Ruling in an important ACLU of Rhode Island lawsuit dealing with the rights of medical marijuana patients, R.I. Superior Court Justice Richard Licht today ruled that a Westerly fabrics company discriminated against Christine Callaghan when the offer of a paid internship was rescinded solely because of her participation in the state’s medical marijuana program. In its decision, the court held that the state’s medical marijuana law, which bars discrimination in employment against “cardholders,” applies to job applicants like Callaghan.
The lawsuit was filed in 2014 by ACLU volunteer attorney Carly Beauvais Iafrate on behalf of Callaghan, a graduate of the Savannah College of Art and Design who at the time was studying textiles and working towards a masters’ degree in that field at URI. She had participated in the medical marijuana program for almost two years to deal with frequent, debilitating migraine headaches when she applied for a paid internship at Darlington Fabrics Company.
She explained that she would not bring medical marijuana onto the premises or come to work after having taken marijuana. Although she was initially offered the internship, the company withdrew it after finding out about her medical status. As a result of not being hired, the lawsuit argued, Callaghan “was unable to find replacement summer employment, lost the benefit of a major networking opportunity with one of the only companies left in Rhode Island in her field, lost an important and unique experience that Defendants were offering, was forced to disclose her medical marijuana status to her professors, and her ability to graduate on time was placed into jeopardy as a result of having to try to find another internship at the last minute.”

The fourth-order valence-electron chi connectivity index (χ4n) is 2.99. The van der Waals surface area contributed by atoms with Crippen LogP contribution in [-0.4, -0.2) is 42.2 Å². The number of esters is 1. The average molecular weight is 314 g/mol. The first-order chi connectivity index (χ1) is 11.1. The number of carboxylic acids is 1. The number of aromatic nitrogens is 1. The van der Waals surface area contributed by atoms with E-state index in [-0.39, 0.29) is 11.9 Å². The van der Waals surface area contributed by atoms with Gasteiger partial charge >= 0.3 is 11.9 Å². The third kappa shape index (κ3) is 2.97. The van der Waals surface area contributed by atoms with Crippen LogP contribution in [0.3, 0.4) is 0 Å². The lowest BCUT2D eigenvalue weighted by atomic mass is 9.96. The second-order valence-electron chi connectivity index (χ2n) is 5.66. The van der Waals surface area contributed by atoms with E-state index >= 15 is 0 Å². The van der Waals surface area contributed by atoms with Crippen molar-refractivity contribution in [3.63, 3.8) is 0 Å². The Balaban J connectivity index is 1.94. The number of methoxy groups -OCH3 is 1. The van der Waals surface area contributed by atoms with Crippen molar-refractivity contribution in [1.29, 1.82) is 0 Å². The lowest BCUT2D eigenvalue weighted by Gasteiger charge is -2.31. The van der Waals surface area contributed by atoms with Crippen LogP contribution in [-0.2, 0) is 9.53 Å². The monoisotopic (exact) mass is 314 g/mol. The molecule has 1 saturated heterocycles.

The lawsuit argued that “a potential employer’s failure to hire a medical marijuana patient because of, or related to, his or her status as a medical marijuana user and/or cardholder” constitutes disability discrimination in violation of the RI Civil Rights Act, and also violates the medical marijuana law, which protects cardholders from discrimination in employment. In his ruling, the judge agreed. Responding to the company’s argument that they didn’t discriminate against Callaghan because she couldn’t pass a drug test, not because she was a cardholder, the judge wrote:
[T]his practice would place a patient who, by virtue of his or her condition, has to use medical marijuana once or twice a week in a worse position than a recreational user. The recreational user could cease smoking long enough to pass the drug test and get hired . . . allowing him or her to smoke recreationally to his or her heart’s content. The medical user, however, would not be able to cease for long enough to pass the drug test, even though his or her use is necessary to “treat or alleviat[e] pain, nausea, and other symptoms associated with certain debilitating medical conditions.”
The judge also rejected the company’s argument that Callaghan was not discriminated against on the basis of disability, but solely because of her marijuana use. But the judge said:
This distinction breaks down upon further examination. Defendants essentially ask this Court to completely separate the medical condition from the treatment, which would circumvent the broad intent of RICRA. However, the only reason a given patient cardholder uses marijuana is to treat his or her disability. This policy prevents the hiring of individuals suffering disabilities best treated by medical marijuana.
The judge acknowledged that the company did not have to accommodate any use of marijuana in the workplace, but that is not what this case was about.
Plaintiff Callaghan said today: “I would like to thank the ACLU and Carly for representing me in this matter, as without their aid I would have had no recourse. I am also thankful to Judge Licht for upholding my right to take medicine without fear of losing or being denied a job.”
ACLU attorney Iafrate added: “This decision sends a strong message that people with disabilities simply cannot be denied equal employment opportunities because of the medication they take. If employers were permitted to discriminate against those using medical marijuana, then the good work done by those to enact the law will be completely undone. The judge’s decision makes clear that this law is not an empty promise.”
The ACLU has been a strong supporter of the medical marijuana law.